Authors: Mouncey PR et al., N Engl J Med 2015 Apr 2; 372:1301
A third trial shows no benefit for early goal-directed therapy for septic shock.
In 2001, a single-center randomized trial demonstrated a significant mortality benefit for early goal-directed therapy (EGDT) in patients with septic shock (NEJM JW Gen Med Dec 15 2001 and N Engl J Med 2001; 345;1368). EGDT has been incorporated into guidelines (e.g., Surviving Sepsis) despite persistent skepticism. Two randomized, controlled, multicenter trials — ProCESS (NEJM JW Gen Med Apr 15 2014 and N Engl J Med 2014 Mar 18 [e-pub]) and ARISE (NEJM JW Gen Med Nov 1 2014 and N Engl J Med 2014 Oct 1 [e-pub]), published in 2014 — demonstrated no benefit for EGDT over usual care for patients with septic shock.
In a third large study of EGDT, investigators randomized 1260 English patients with severe sepsis or septic shock to EGDT or usual care; in the EGDT arm, treatment decisions were based, in part, on measured central venous pressure and central venous oxygen saturation, according to a specific algorithm. Median intravenous fluids administered prior to randomization were similar in both groups (1600 mL and 1790 mL), and all patients received antibiotics before enrollment. During the initial 6 hours after randomization, EGDT patients received more fluids, vasopressors, blood transfusions, and dobutamine. Ninety-day mortality was about 29% in both groups; however, EGDT patients had a longer median intensive care unit length of stay (2.6 days vs. 2.2 days) and were significantly more likely to receive advanced cardiovascular support (37% vs. 31%). Costs were higher, although not significantly so, in the EGDT group.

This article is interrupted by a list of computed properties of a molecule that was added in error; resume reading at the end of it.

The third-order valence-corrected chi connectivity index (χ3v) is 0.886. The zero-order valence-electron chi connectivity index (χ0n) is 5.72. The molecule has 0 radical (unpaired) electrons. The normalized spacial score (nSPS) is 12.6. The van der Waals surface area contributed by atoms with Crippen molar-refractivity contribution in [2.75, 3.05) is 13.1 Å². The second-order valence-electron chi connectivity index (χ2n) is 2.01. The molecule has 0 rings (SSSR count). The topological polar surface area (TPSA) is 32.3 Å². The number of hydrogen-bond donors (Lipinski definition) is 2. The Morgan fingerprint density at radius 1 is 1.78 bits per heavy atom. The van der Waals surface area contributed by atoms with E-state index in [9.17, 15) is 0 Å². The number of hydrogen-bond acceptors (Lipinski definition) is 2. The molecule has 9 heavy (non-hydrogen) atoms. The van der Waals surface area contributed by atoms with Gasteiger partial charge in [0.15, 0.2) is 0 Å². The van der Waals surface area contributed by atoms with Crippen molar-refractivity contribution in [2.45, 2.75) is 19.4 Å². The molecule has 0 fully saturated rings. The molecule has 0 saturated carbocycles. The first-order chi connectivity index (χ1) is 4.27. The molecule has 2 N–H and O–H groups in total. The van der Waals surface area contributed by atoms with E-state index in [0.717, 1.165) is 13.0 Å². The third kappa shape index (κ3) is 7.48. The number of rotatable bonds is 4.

We have convincing evidence that formalized EGDT does not benefit patients with septic shock and potentially results in more interventions with little value. In all three studies, patients were identified early and subsequently were given antibiotics and 1 to 2 L of intravenous fluids. The keys to treating sepsis patients probably are early recognition, early fluid resuscitation, and appropriate antibiotics.